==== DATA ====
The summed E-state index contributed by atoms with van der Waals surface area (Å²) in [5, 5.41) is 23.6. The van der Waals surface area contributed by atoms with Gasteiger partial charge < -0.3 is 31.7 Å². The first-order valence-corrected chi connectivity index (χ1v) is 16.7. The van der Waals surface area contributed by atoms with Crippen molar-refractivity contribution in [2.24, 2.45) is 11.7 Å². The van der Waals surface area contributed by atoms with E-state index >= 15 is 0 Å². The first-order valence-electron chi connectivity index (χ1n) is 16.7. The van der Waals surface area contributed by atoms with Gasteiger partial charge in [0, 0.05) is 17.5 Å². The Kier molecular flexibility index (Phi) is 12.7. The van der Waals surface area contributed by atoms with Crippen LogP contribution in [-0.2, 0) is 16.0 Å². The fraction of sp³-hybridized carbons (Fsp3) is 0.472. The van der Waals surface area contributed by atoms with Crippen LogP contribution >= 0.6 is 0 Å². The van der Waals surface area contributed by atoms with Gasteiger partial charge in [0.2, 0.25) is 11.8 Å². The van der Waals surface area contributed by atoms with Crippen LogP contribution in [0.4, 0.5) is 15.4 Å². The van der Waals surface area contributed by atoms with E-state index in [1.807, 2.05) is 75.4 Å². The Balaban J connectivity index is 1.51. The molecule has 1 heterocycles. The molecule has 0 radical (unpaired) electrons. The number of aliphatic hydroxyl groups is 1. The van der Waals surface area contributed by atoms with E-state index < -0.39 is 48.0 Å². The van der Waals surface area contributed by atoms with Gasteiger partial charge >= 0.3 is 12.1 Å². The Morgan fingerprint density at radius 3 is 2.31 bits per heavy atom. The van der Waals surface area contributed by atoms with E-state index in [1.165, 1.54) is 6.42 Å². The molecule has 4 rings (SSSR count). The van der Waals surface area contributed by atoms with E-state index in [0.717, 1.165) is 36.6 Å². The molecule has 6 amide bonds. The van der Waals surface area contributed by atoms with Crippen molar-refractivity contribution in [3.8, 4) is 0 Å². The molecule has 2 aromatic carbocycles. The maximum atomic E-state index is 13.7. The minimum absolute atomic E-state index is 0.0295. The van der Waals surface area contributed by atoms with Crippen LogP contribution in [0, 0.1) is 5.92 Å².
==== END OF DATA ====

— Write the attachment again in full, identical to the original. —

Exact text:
The summed E-state index contributed by atoms with van der Waals surface area (Å²) in [5, 5.41) is 23.6. The van der Waals surface area contributed by atoms with Gasteiger partial charge < -0.3 is 31.7 Å². The first-order valence-corrected chi connectivity index (χ1v) is 16.7. The van der Waals surface area contributed by atoms with Crippen molar-refractivity contribution in [2.24, 2.45) is 11.7 Å². The van der Waals surface area contributed by atoms with E-state index >= 15 is 0 Å². The first-order valence-electron chi connectivity index (χ1n) is 16.7. The van der Waals surface area contributed by atoms with Gasteiger partial charge in [0, 0.05) is 17.5 Å². The Kier molecular flexibility index (Phi) is 12.7. The van der Waals surface area contributed by atoms with Crippen LogP contribution in [-0.2, 0) is 16.0 Å². The fraction of sp³-hybridized carbons (Fsp3) is 0.472. The van der Waals surface area contributed by atoms with Crippen LogP contribution >= 0.6 is 0 Å². The van der Waals surface area contributed by atoms with Gasteiger partial charge in [0.2, 0.25) is 11.8 Å². The van der Waals surface area contributed by atoms with Crippen LogP contribution in [0.4, 0.5) is 15.4 Å². The van der Waals surface area contributed by atoms with E-state index in [1.807, 2.05) is 75.4 Å². The Balaban J connectivity index is 1.51. The molecule has 1 heterocycles. The molecule has 0 radical (unpaired) electrons. The number of aliphatic hydroxyl groups is 1. The van der Waals surface area contributed by atoms with E-state index < -0.39 is 48.0 Å². The van der Waals surface area contributed by atoms with Gasteiger partial charge >= 0.3 is 12.1 Å². The Morgan fingerprint density at radius 3 is 2.31 bits per heavy atom. The van der Waals surface area contributed by atoms with E-state index in [1.165, 1.54) is 6.42 Å². The molecule has 4 rings (SSSR count). The van der Waals surface area contributed by atoms with E-state index in [0.717, 1.165) is 36.6 Å². The molecule has 6 amide bonds. The van der Waals surface area contributed by atoms with Crippen molar-refractivity contribution in [3.8, 4) is 0 Å². The molecule has 2 aromatic carbocycles. The maximum atomic E-state index is 13.7. The minimum absolute atomic E-state index is 0.0295. The van der Waals surface area contributed by atoms with Crippen LogP contribution in [0, 0.1) is 5.92 Å².